A celebration of NFL players who are just as righteous as they are fine
When asked to describe the average NFL player, many of us think: muscles for days, huge multi-million dollar paychecks, maybe a little bad behavior, add water and stir.
While it's true pro athletes will probably bench press more weights in a season than most of us will in a lifetime and the average NFL salary is $2 million, many defy stereotypes and use their hero status for the good of their communities.
The NFL Honors award show recognizes some of those players on Super Bowl eve. Each year, all 32 NFL teams nominate an athlete who's had a positive impact through volunteer work and service. One of them will be named the Walter Payton Man of the Year and will receive a $55,000 donation in his name to a charity of his choice.
In celebration of the Super Bowl's golden anniversary, we look at some of the 2016 finalists and notable winners from years past who are rich, ripped and righteous — past and present.
ANQUAN BOLDIN [2016 Finalist]
Team: San Francisco 49ers
Why: Typically, universities establish endowment funds through the support of numerous alumni donors. Boldin was able to create one of his own with a $1 million pledge that will send underprivileged kids to college through his Q'81 Foundation. Since 2010, Boldin has also worked with Oxfam America, taking overseas trips to Ethiopia and Senegal. He later used his testimony at the White House to lobby for Senegalese rights.
BENJAMIN WATSON [2016 Finalist]
Team: New Orleans Saints
Why: Who says politics and sports don't mix? Watson recently released his first book entitled, "Under Our Skin," based on a Facebook post he wrote during the Ferguson riots. Watson uses his celebrity to voice his opinion on race and society. The Saints tight end also hosts the annual Big BENefit, where 25 families are selected by the New Orleans Family Justice Center to participate in a shopping spree to buy household items and Christmas toys.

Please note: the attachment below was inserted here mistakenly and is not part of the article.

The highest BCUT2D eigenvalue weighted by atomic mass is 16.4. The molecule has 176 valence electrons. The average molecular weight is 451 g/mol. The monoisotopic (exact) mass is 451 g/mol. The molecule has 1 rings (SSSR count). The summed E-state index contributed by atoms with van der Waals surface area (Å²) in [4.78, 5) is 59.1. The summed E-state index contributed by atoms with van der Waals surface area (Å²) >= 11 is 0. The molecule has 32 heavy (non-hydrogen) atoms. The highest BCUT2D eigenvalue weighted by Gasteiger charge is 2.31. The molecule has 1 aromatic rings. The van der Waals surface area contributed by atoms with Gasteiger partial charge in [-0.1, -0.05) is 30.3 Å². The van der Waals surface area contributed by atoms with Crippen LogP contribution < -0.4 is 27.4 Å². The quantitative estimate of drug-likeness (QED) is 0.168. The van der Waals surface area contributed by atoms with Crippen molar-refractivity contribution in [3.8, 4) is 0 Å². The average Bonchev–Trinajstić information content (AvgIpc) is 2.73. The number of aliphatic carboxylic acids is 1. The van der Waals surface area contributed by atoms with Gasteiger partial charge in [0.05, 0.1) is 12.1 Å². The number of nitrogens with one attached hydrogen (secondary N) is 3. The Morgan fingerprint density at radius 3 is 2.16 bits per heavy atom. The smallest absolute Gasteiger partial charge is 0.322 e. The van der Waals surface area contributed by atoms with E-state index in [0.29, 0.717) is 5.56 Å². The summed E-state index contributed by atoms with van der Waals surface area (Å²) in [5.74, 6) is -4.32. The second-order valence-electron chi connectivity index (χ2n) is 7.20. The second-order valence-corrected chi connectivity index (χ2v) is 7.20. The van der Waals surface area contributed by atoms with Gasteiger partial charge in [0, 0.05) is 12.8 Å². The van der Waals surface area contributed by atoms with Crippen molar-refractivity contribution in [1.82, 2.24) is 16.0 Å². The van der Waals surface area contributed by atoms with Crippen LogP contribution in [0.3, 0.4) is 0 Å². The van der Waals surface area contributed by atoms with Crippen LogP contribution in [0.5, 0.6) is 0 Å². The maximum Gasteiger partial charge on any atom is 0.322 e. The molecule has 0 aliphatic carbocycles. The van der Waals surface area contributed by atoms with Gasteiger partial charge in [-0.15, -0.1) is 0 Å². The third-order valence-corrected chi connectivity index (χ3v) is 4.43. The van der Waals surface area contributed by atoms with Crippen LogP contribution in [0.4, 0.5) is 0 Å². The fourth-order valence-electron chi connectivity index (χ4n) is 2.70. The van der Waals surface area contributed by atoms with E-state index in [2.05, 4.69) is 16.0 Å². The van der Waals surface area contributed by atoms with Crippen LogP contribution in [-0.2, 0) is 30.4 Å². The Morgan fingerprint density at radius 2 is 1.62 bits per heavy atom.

JASON TAYLOR [2007 Finalist]
Team: Miami Dolphins
Why: We swooned over him during Season 6 of Dancing with the Stars. This ESPN analyst became "the man" for programs he created to benefit young kids in South Florida, when he played with the Dolphins for 13 seasons. He's retired from football and dancing but The Jason Taylor Foundation is still creating champions. Taylor’s team uses spoken word competitions to encourage youth literacy while his after school program addresses academic challenges among inner-city kids. In a partnership with Old Navy, the foundation has awarded over $200,000 in clothing through the "Cool Gear for the School Year" campaign.
TROY VINCENT [2002 Finalist]
Team: Philadelphia Eagles
Why: Vincent is currently executive vice president of football operations for the NFL. On any given Sunday, he's overseeing the integrity of the game, on-field discipline and player personnel. He's been involved with community service on the streets of Philadelphia — where he once played — to the walls of the boardroom. As an athlete, Vincent was honored for his work teaching young adults ways to stay away from a life of crime. As an executive, he continues to give back by sitting on numerous boards including the United Negro College Fund and Advocates for Athletic Equality.
CHRIS CARTER [1992 Finalist]
Team: Minnesota Vikings
Why: Carter is now an NFL analyst for ESPN but in 1996, he became an ordained minister. He used football as a platform to share his testimony on how he overcame addiction. His speeches to youth groups, churches and athletic associations earned him the Man of the Year title 17 years ago. Carter continues doing charitable work with his brother, John, through the Carter Brothers Charities. It's a family affair supporting victims of domestic violence and the homeless. Chris is also a mentor in President Obama's "My Brother's Keeper" program.
“MEAN” JOE GREENE [1979 Finalist]
Team: Pittsburgh Steelers
Why: Greene became a household name after appearing in a 1979 Coca-Cola commercial — often voted one of the best Super Bowl ads of all-time. Joe accepts a Coke from a star struck boy and tosses his #75 jersey, delivering the now famous line: "Hey, kid, catch!" Joe won the Man of the Year Award for his work with numerous charities in the Pittsburgh area. Today, he works with the Gridiron Greats Assistance Fund, which raises money to help former NFL players in need.
WALTER PAYTON [1977 Finalist]
Team: Chicago Bears
Why: Known by the nickname "Sweetness" for his Pro Football Hall of Fame career and his generous off-the-field spirit, the NFL renamed the Man of the Year Award after Payton in 1999. At age 45, Peyton passed away from a rare liver disease but his charitable legacy lives on through the Walter & Connie Payton Foundation. His wife and children continue to raise money for student scholarships given to neglected, abused and underprivileged children.
The 2016 Walter Payton Man of the Year recipient will be announced during NFL Honors, airing Feb. 6, from 9-11pm ET on CBS.